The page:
Lisa
There was a lot to think about while reading this book, and it took me well out of my comfort zone. I like reading biographies of artists, but although his prize-winning portrait of David *swoon* Wenham was on my radar, Adam Cullen (1965-2012) wasn’t. When the publicity blurb told me that this Cullen cultivated a ‘bad boy’ persona, (drugs, grunge, outrageous behaviour) I suspected that I was not going to like him – or the book. As it turned out, I was right about the former – and wrong about the ...more
Jesse Coulter
Aug 05, 2014 rated it really liked it  ·  review of another edition
Shelves: reviewed-books
Not being much of an art connoisseur, I wasn’t very aware of who Adam Cullen was or what his work was like. A copy of this found its way to me and I read it based on the blurb making it sound a bit Gonzo and wild, what with mentions of author Erik Jensen being both shot and thrown off a motorcycle by Cullen. I don’t think that kind of imagery gives a fair impression of the book, however; it is more of a mix between character analysis and brutally honest eulogy than any kind of rollicking bio.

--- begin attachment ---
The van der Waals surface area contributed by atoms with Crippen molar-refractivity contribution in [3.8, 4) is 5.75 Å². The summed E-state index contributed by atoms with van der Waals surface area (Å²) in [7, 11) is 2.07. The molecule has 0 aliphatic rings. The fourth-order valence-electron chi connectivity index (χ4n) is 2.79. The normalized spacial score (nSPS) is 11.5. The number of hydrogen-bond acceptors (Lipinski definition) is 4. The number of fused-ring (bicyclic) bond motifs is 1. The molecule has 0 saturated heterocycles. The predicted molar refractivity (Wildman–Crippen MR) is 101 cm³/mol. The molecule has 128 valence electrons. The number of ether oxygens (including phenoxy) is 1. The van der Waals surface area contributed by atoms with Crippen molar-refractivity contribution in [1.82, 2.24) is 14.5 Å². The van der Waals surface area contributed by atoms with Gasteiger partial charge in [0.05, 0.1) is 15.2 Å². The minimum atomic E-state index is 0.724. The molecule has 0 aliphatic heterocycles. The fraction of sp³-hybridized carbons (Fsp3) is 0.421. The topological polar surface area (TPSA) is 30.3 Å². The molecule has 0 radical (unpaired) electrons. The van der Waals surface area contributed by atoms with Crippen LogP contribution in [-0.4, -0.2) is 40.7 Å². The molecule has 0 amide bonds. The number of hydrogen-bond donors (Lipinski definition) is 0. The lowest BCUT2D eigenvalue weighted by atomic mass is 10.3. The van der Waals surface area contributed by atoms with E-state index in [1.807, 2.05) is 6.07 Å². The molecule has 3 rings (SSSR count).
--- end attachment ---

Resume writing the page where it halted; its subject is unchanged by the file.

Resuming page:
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felixexplody
Jan 18, 2015 rated it it was amazing  ·  review of another edition
Like Adam Cullen, my first artistic revelation came in the form of Goya's dystopian nightmares on paper. Unlike Adam Cullen, I did not develop a crippling heroin addiction, collect weapons, win the Archibald Prize or shoot any of my friends. Jensen's portrait of a possibly great Australian artist dwelling on the fringe of society is gripping. At 188 pages it is all killer and no filler, with an emphasis on killer. The author is brave, reckless, and a brilliant writer. Highly recommended.
Michael Livingston
This short, powerful book paints a vivid portrait of Adam Cullen, a prominent and controversial Australian artist. But more than that it portrays a fascinating relationship between Cullen and the book's author Erik Jensen, who writes perceptively about his intense and not always likeable subject.
Luke
Jan 27, 2020 rated it really liked it